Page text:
Fourth, when prosecutors insist on seeking the death penalty for mentally retarded offenders, jurors all too often comply. As James Ellis, a law professor and expert on mental retardation and the criminal justice system, has noted, "There's some kind of disconnect between people's moral understanding and the way the system of imposing the death penalty actually works."122 Faced with terrible crimes, jurors can fail to appreciate the difference between guilt and culpability and do not want to "condone" a murder. They see a defendant who looks normal, is not manifestly "crazy," and they do not grasp the profound yet subtle ways a person with retardation is limited in his capacity to understand the world around him and to act appropriately. They see a defendant who is not acting "remorseful" in the courtroom and they think it is because he is callous and heartless rather than understanding that a person with mental retardation may not fully comprehend what is happening. Finally, jurors can see mental retardation as an aggravating factor, i.e. they believe it portends the defendant's future dangerousness, and they are worried that if given a prison sentence he will one day be released to society and commit another violent crime. For many jurors, the aggravating factor of "future dangerousness" outweighs the mitigating factor of reduced culpability.

When the U.S. Supreme Court refused -- in the Penry decision -- to create a categorical exemption from the death penalty for persons with mental retardation, it left open the possibility that in individual cases a death sentence imposed on such a defendant might nevertheless violate the Eighth Amendment's ban on cruel and usual punishment. We are not, however, aware of cases subsequent to Penry in which a court has so ruled. Although courts have ordered retrials on Eighth Amendment grounds, they have done so when juries were not instructed to consider the potentially mitigating effects of a defendant's mental retardation. They have not otherwise overturned juries' decisions to impose death sentences on such defendants on Eighth Amendment grounds.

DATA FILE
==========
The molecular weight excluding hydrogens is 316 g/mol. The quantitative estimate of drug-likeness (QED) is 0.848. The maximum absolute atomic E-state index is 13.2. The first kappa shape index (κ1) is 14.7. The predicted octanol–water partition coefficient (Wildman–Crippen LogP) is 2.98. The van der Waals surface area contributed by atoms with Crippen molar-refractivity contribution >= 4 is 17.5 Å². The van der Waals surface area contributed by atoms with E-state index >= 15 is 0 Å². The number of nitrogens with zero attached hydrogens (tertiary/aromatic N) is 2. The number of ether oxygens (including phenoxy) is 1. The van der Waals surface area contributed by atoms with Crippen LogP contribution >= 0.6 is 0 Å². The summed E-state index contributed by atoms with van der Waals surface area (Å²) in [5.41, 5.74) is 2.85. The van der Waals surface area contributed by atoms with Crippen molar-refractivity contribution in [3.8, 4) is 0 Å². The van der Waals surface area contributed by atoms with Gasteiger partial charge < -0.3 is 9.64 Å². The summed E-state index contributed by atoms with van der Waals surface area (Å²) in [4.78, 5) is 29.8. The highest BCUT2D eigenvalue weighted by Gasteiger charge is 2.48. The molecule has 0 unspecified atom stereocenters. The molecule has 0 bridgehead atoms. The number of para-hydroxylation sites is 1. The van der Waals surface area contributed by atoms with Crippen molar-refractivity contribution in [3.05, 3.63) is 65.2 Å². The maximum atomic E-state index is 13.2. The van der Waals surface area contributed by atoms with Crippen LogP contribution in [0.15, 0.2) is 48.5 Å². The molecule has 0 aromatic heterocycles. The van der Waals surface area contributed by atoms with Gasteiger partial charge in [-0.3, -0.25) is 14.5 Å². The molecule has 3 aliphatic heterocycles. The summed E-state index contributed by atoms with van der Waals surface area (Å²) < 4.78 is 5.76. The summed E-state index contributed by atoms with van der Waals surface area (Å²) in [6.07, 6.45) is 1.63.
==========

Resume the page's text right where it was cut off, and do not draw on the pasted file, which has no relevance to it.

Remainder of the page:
118 In some cases the sentencer is a judge.

119 Carol Steiker and Jordan Steiker, "Defending Categorical Exemptions to the Death Penalty: Reflections on the ABA's Resolutions concerning the Execution of Juveniles and Persons with Mental Retardation," 61 Law & Contemporary Problems 89 (1998).

120 Penry v. Lynaugh, 492 U.S. at 346 (Brennan, J. dissenting).

121 For an overview of strategies prosecutors may use when prosecuting a defendant with mental retardation, see William J. Edwards, "How to Demystify the Prosecution's Efforts of Minimizing the Severity of Your Client's Mental Retardation," presented at the State Bar of South Dakota Criminal Law Continuing Legal Education course on October 9, 1998 (on file at Human Rights Watch).

122 Mike Tolson, "Death sentence heightens debate over executing retarded," Houston Chronicle, February 12, 1995.